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Journal Article

A global fine-root ecology database to address below-ground challenges in plant ecology


Kattge,  Jens
Interdepartmental Max Planck Fellow Group Functional Biogeography, Max Planck Institute for Biogeochemistry, Max Planck Society;

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Iversen, C. M., McCormack, M. L., Powell, A. S., Blackwood, C. B., Freschet, G. T., Kattge, J., et al. (2017). A global fine-root ecology database to address below-ground challenges in plant ecology. New Phytologist, 215(1), 15-26. doi:10.1111/nph.14486.

Cite as: https://hdl.handle.net/11858/00-001M-0000-002C-8BD4-1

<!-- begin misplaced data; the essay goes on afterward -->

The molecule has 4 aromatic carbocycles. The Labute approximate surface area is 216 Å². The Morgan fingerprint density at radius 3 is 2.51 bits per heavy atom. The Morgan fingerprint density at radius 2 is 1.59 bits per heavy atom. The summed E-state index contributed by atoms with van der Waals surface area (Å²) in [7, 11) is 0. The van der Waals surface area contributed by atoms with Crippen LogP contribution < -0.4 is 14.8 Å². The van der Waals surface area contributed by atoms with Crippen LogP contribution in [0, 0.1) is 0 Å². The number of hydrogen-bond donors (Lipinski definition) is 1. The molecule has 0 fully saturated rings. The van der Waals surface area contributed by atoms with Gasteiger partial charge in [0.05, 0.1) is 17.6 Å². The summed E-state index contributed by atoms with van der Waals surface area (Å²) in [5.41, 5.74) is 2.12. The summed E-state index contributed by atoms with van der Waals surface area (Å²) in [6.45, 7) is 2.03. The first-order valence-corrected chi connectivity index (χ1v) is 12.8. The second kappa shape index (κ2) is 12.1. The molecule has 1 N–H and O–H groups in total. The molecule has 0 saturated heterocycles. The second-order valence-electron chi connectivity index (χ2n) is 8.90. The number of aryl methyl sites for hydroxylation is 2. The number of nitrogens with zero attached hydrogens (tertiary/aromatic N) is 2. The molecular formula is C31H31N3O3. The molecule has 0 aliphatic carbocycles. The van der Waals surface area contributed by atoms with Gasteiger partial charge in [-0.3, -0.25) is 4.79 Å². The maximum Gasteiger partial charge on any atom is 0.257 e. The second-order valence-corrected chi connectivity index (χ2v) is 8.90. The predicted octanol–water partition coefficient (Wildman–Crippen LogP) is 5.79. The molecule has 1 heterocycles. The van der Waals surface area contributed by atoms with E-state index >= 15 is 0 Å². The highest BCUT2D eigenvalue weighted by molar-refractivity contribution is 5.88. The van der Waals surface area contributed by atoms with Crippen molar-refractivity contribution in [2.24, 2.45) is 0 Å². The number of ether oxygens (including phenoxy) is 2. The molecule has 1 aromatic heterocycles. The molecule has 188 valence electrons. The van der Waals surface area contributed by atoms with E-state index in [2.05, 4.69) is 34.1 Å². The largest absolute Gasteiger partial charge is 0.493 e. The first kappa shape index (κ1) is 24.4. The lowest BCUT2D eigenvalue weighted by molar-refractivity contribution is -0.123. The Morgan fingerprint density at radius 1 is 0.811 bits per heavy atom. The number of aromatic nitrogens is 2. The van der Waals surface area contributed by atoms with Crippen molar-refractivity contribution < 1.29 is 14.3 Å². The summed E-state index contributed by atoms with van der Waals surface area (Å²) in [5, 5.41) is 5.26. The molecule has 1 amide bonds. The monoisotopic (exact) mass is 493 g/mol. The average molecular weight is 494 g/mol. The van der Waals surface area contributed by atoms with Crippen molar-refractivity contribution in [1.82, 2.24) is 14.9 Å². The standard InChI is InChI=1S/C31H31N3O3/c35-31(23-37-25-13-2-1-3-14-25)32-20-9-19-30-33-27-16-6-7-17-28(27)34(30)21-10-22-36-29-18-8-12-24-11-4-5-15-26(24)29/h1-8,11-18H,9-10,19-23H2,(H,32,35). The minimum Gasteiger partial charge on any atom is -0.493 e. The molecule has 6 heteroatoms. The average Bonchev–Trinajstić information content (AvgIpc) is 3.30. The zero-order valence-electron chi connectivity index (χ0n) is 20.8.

Variation and tradeoffs within and among plant traits are increasingly being harnessed by empiricists and modelers to understand and predict ecosystem processes under changing environmental conditions. While fine roots play an important role in ecosystem functioning, fine-root traits are underrepresented in global trait databases. This has hindered efforts to analyze fine-root trait variation and link it with plant function and environmental conditions at a global scale. This Viewpoint addresses the need for a centralized fine-root trait database, and introduces the Fine-Root Ecology Database (FRED, http://roots.ornl.gov) which so far includes > 70 000 observations encompassing a broad range of root traits and also includes associated environmental data. FRED represents a critical step toward improving our understanding of below-ground plant ecology. For example, FRED facilitates the quantification of variation in fine-root traits across root orders, species, biomes, and environmental gradients while also providing a platform for assessments of covariation among root, leaf, and wood traits, the role of fine roots in ecosystem functioning, and the representation of fine roots in terrestrial biosphere models. Continued input of observations into FRED to fill gaps in trait coverage will improve our understanding of changes in fine-root traits across space and time.